Marshall McLuhan has the peculiar notion that television has very strange properties which set it apart from almost every other medium that human beings have ever used for communication. He holds rather para-doxically that television, in spite of its name, is not a visual medium at all but what he calls an audio-tactile medium. This is based on a rather spurious argument of his to the effect that the linear structure of the screen is similar to the movement of the hand feeling a page of Braille, that the electron beam scans the surface of the images which it is transmitting in a manner very similar to the movement of a hand scanning a line of Braille, and that therefore it is a tactile experience.
Now this seems to me to be conjuring a metaphor into a concrete proposal which I think is entirely false. It is perfectly true that television is made up of a beam which scans over several hundred lines, but the fact that the actual movement is a scanning movement and that the movement of a hand scanning the page is a scanning movement doesn’t mean that television is to be subsumed under the general category of a tactile experience. It simply means that the tactile and the visual modalities employ identical techniques when exploring a contour, and this was realized a hundred years ago by the English neurologist Hughlings Jackson, who said that no one ever saw anything without moving his eyes, or felt anything without moving his hands. All that McLuhan has pointed out is that no sensation ever reaches any sort of status in the nervous system until some sort of active negotiation between the agent and the environment has taken place.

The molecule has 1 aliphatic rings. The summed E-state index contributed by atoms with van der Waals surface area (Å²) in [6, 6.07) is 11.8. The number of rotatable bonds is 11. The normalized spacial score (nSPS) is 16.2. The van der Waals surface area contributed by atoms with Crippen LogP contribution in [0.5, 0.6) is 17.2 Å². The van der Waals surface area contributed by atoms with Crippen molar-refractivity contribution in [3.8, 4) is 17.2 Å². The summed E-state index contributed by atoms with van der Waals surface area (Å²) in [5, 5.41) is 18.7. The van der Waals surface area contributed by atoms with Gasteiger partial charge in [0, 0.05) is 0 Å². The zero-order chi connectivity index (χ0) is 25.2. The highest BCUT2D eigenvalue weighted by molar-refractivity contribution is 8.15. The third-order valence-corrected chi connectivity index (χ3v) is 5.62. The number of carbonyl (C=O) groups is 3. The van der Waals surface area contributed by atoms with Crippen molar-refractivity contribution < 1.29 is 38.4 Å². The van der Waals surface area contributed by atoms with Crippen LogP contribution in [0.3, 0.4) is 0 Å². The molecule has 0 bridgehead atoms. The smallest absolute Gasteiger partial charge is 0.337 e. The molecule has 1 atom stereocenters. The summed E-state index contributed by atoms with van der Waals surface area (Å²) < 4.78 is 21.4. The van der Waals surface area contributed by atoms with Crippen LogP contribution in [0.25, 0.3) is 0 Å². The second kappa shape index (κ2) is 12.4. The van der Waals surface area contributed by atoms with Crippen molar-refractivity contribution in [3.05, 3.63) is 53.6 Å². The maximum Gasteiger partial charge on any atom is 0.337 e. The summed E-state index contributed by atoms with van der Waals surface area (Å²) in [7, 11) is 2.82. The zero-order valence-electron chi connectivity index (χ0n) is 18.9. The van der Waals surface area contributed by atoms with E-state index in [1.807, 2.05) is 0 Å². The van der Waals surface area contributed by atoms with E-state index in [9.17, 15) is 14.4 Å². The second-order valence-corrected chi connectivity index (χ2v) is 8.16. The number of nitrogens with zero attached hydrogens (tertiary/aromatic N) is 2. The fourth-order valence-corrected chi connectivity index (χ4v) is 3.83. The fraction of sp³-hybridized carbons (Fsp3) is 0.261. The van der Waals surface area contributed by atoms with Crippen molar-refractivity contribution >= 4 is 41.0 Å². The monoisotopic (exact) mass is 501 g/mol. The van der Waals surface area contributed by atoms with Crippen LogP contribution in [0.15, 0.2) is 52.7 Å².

Some very interesting experiments were done at Reading University about ten years ago, in which a contact lens was fixed onto the eye and a small mirror was attached to the contact lens so that a beam of light that was reflected from the surface of the eye onto a little screen was bound to move with every movement of the eye and the eye could not escape it: the same spot of light always fell on the same place in the retina. The investigators discovered that when this fixed retinal image was produced it would after a while fade until it was no longer seen, making it apparent that it is absolutely necessary to keep the eye on the move in order to see things. But this doesn’t make seeing into a tactile experience. The television screen is exactly like any other visual image that is on the move.
There are, of course, differences between the television image and the image on a movie screen, but they are not fundamental: they are simply quantitative differences of accuracy, of focus and grain. It’s true that the image on the television screen is on the whole much foggier than the image that you get either from a still photograph …
This article is available to online subscribers only.
Please choose from one of the options below to access this article:
Purchase a print premium subscription (20 issues per year) and also receive online access to all all content on nybooks.com.
Purchase an Online Edition subscription and receive full access to all articles published by the Review since 1963.
Purchase a trial Online Edition subscription and receive unlimited access for one week to all the content on nybooks.com.